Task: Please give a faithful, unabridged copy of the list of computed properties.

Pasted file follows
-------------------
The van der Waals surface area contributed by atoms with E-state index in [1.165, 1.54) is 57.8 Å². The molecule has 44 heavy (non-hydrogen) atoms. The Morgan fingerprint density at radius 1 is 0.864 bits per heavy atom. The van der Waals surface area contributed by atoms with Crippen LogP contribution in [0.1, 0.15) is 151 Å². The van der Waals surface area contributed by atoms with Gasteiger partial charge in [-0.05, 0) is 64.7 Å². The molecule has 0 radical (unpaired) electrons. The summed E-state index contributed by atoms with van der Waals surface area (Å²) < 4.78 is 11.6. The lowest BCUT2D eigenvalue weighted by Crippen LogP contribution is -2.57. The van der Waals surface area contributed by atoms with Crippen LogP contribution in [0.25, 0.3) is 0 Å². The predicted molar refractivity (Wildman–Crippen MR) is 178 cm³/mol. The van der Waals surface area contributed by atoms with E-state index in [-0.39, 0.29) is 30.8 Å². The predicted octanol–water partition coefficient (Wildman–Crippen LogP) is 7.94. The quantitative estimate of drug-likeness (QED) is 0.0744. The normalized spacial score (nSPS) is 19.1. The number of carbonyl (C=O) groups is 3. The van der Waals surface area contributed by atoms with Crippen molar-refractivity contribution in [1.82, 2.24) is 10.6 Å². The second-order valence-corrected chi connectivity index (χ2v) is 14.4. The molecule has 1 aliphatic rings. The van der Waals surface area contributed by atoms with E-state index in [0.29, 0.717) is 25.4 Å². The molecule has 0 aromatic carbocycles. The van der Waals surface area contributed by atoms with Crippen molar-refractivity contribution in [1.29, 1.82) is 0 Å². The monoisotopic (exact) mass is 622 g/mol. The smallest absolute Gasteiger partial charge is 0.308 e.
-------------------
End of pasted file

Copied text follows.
The van der Waals surface area contributed by atoms with E-state index in [1.165, 1.54) is 57.8 Å². The molecule has 44 heavy (non-hydrogen) atoms. The Morgan fingerprint density at radius 1 is 0.864 bits per heavy atom. The van der Waals surface area contributed by atoms with Crippen LogP contribution in [0.1, 0.15) is 151 Å². The van der Waals surface area contributed by atoms with Gasteiger partial charge in [-0.05, 0) is 64.7 Å². The molecule has 0 radical (unpaired) electrons. The summed E-state index contributed by atoms with van der Waals surface area (Å²) < 4.78 is 11.6. The lowest BCUT2D eigenvalue weighted by Crippen LogP contribution is -2.57. The van der Waals surface area contributed by atoms with Crippen LogP contribution in [0.25, 0.3) is 0 Å². The predicted molar refractivity (Wildman–Crippen MR) is 178 cm³/mol. The van der Waals surface area contributed by atoms with E-state index in [-0.39, 0.29) is 30.8 Å². The predicted octanol–water partition coefficient (Wildman–Crippen LogP) is 7.94. The quantitative estimate of drug-likeness (QED) is 0.0744. The normalized spacial score (nSPS) is 19.1. The number of carbonyl (C=O) groups is 3. The van der Waals surface area contributed by atoms with Crippen molar-refractivity contribution in [1.82, 2.24) is 10.6 Å². The second-order valence-corrected chi connectivity index (χ2v) is 14.4. The molecule has 1 aliphatic rings. The van der Waals surface area contributed by atoms with E-state index in [0.29, 0.717) is 25.4 Å². The molecule has 0 aromatic carbocycles. The van der Waals surface area contributed by atoms with Crippen molar-refractivity contribution in [1.29, 1.82) is 0 Å². The monoisotopic (exact) mass is 622 g/mol. The smallest absolute Gasteiger partial charge is 0.308 e.